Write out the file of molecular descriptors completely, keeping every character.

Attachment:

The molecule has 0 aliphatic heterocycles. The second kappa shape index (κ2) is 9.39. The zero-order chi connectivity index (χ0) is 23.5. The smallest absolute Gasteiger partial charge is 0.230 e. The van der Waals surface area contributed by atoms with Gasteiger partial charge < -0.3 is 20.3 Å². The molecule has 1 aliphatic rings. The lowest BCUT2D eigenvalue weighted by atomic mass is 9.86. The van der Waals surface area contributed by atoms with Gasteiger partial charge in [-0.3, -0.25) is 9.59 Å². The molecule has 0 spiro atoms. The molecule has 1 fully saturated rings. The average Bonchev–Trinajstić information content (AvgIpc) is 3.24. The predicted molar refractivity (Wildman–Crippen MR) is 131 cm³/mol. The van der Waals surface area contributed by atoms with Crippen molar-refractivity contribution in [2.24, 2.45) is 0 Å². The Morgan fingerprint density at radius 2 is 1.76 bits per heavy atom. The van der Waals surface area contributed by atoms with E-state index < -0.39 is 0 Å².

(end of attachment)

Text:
The molecule has 0 aliphatic heterocycles. The second kappa shape index (κ2) is 9.39. The zero-order chi connectivity index (χ0) is 23.5. The smallest absolute Gasteiger partial charge is 0.230 e. The van der Waals surface area contributed by atoms with Gasteiger partial charge < -0.3 is 20.3 Å². The molecule has 1 aliphatic rings. The lowest BCUT2D eigenvalue weighted by atomic mass is 9.86. The van der Waals surface area contributed by atoms with Gasteiger partial charge in [-0.3, -0.25) is 9.59 Å². The molecule has 0 spiro atoms. The molecule has 1 fully saturated rings. The average Bonchev–Trinajstić information content (AvgIpc) is 3.24. The predicted molar refractivity (Wildman–Crippen MR) is 131 cm³/mol. The van der Waals surface area contributed by atoms with Crippen molar-refractivity contribution in [2.24, 2.45) is 0 Å². The Morgan fingerprint density at radius 2 is 1.76 bits per heavy atom. The van der Waals surface area contributed by atoms with E-state index < -0.39 is 0 Å².